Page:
I took a project management professional (PMP) course where I learned about all aspects of project management including stakeholder analysis, skills assessment and human resource plans, procurement plans, quality management plans, change management plans, risk analysis and contingency planning, and so much more. But it struck me as odd that there was no promotion plan. Yes, there was the communications plan, but that was primarily about status updates and keeping everyone informed so the project stays on track. I’m talking about the job of selling—selling the project to your users. Selling the project to those folks whose day-to-day activities will be altered, whose information flow will be changed, who already know how to use the old system and have no desire to take time out of their busy schedules to learn a new one.
If you are implementing a BIO business intelligence (or almost any) software project, selling the project to your users can make the project go smoother and easier. You may be very familiar with business intelligence, but keep in mind that to many people it is mysterious and complex, it has a high failure rate, and it’s going to take them away from whatever their primary job is. They probably don’t know the benefits of a BI platform and while they believe it will help the company, they may think it won’t help them. You need to dispel the myths, explain the benefits, and set realistic expectations for getting up to speed. Here are seven tips for promoting your BIO business intelligence software project that could be the difference between a frustrating experience and an eagerly anticipated transition to greater productivity and new insights.
- Start promoting your project early—long before you need to ask anyone to do anything. Be sure to explain the benefits for the software users and any other beneficiaries, like those who will be reading the new reports.
- Use multiple channels to get the word out. Use email, social, your company newsletter, even posters in the cafeteria.
- Make it exciting. Buy the office a pizza lunch. Have a contest to name the project. Give away some related dodads.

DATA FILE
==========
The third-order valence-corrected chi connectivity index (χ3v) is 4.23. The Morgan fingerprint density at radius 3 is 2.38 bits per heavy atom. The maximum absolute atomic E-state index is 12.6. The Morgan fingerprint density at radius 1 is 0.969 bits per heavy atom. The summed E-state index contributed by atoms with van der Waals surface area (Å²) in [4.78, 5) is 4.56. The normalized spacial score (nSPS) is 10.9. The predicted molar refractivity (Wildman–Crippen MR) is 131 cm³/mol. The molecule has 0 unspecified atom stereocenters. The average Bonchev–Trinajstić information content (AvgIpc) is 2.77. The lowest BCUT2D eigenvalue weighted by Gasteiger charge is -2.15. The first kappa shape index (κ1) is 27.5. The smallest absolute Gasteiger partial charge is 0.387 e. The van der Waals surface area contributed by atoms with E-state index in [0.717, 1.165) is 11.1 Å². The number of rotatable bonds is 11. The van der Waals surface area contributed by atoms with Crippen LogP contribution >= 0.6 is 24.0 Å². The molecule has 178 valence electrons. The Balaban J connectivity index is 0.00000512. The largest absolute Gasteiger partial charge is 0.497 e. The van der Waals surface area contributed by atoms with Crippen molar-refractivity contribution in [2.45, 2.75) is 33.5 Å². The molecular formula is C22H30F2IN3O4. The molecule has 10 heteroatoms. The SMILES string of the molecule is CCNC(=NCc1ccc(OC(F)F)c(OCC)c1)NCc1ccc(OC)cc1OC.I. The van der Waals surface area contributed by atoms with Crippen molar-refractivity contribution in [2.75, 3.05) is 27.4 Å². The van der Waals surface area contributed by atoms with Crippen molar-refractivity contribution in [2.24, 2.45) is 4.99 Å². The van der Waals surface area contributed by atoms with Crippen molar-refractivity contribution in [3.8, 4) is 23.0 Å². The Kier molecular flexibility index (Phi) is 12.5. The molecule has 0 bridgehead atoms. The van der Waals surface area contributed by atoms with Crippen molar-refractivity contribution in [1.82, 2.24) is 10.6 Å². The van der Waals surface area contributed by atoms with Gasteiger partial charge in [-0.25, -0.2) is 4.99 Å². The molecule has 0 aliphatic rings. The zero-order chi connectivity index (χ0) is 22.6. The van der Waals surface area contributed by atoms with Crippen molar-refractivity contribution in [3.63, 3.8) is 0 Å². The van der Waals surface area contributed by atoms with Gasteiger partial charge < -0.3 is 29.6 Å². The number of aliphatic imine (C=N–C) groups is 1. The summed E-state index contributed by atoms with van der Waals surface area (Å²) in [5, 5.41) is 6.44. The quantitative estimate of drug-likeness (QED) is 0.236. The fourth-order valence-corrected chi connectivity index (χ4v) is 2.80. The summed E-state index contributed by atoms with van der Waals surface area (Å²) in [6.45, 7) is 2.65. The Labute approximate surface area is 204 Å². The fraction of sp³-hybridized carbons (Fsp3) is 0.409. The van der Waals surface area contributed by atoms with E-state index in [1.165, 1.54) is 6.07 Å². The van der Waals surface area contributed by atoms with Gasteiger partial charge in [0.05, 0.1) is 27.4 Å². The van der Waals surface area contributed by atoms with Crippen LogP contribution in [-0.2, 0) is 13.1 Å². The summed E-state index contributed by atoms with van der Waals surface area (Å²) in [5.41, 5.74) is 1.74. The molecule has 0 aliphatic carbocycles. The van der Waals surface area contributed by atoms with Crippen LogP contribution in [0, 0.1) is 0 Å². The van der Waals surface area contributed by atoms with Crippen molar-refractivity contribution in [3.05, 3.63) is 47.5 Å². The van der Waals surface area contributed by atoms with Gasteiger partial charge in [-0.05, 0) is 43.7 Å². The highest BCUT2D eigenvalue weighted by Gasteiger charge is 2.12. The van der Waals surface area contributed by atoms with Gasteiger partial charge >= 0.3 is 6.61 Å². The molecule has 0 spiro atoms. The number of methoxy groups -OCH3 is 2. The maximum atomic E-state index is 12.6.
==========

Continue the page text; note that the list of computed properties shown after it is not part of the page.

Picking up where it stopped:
- Keep it up. This is a promotional program and should last from before your project starts until after everyone is up and running. Don’t let people lose interest. Keep them apprised of the status. Let them know about any changes to the schedule.
- Get everyone involved. Be sure to get input from users when you are establishing the requirements and designing dashboards and reports. Get a group to help with hands-on testing. Have a competition to see who can create a new report the fastest. Don’t forget to thank everyone for their participation and do it publicly—write it up in the company newsletter, post pictures in the conference room, give out plastic trophies.
- Keep your promises. All your hard work to build acceptance and receptivity for your project can be undone in a flash by missing deadlines and not living up to expectations you’ve set.
- If you hear grumbling, find out what the issue is. If someone is making disparaging comments, find out why. Flesh out all negativity and use it as an opportunity to learn more and make your solution better.
Remember, you know much more than the rest of the people in your company about BIO. You know it’s easy to implement, easy to learn, and easy to use, but your users don’t know that yet. You’ve been impressed by BIO’s out-of-the-box reports, its features and functionality, and the way it fits your organization. You know that your users will be able to create their own reports and perform ad hoc analyses at the speed of thought. You know that BIO is going to provide insight beyond anything you’ve had before and allow you to make data-based decisions in real time. So spread the word. And make your BIO implementation an exciting and productive event.
Join BIO for a free business intelligence webinar to get to see how BIO business intelligence software can help you meet your business intelligence and reporting needs. And please contact me at 203.705.4648 or by email at email@example.com if you have any questions about BIO or business intelligence in general.
By Sandi Richards Forman of BIO Analytics Corp., Microsoft Dynamics Business Intelligence (BI) Solution Provider